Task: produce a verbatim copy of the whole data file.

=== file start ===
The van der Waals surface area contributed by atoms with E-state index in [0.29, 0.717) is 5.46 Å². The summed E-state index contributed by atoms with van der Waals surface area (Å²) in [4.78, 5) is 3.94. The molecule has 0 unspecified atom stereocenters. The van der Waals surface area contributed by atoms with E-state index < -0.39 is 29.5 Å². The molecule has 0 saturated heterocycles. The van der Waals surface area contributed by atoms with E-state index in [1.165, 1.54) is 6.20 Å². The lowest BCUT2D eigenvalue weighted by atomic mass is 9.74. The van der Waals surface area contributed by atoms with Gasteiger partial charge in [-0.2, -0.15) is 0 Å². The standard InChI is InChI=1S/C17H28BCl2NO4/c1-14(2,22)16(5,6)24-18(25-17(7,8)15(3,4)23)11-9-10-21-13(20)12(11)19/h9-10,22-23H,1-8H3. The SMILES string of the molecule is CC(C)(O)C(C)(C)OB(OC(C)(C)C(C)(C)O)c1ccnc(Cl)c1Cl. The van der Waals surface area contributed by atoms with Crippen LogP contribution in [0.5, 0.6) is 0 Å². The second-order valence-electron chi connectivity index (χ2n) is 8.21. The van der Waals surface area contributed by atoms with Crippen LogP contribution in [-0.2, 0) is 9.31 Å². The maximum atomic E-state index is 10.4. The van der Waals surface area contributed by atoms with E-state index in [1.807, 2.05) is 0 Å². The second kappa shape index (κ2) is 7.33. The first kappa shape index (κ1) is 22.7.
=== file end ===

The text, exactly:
The van der Waals surface area contributed by atoms with E-state index in [0.29, 0.717) is 5.46 Å². The summed E-state index contributed by atoms with van der Waals surface area (Å²) in [4.78, 5) is 3.94. The molecule has 0 unspecified atom stereocenters. The van der Waals surface area contributed by atoms with E-state index < -0.39 is 29.5 Å². The molecule has 0 saturated heterocycles. The van der Waals surface area contributed by atoms with E-state index in [1.165, 1.54) is 6.20 Å². The lowest BCUT2D eigenvalue weighted by atomic mass is 9.74. The van der Waals surface area contributed by atoms with Gasteiger partial charge in [-0.2, -0.15) is 0 Å². The standard InChI is InChI=1S/C17H28BCl2NO4/c1-14(2,22)16(5,6)24-18(25-17(7,8)15(3,4)23)11-9-10-21-13(20)12(11)19/h9-10,22-23H,1-8H3. The SMILES string of the molecule is CC(C)(O)C(C)(C)OB(OC(C)(C)C(C)(C)O)c1ccnc(Cl)c1Cl. The van der Waals surface area contributed by atoms with Crippen LogP contribution in [0.5, 0.6) is 0 Å². The second-order valence-electron chi connectivity index (χ2n) is 8.21. The van der Waals surface area contributed by atoms with Crippen LogP contribution in [-0.2, 0) is 9.31 Å². The maximum atomic E-state index is 10.4. The van der Waals surface area contributed by atoms with E-state index in [1.807, 2.05) is 0 Å². The second kappa shape index (κ2) is 7.33. The first kappa shape index (κ1) is 22.7.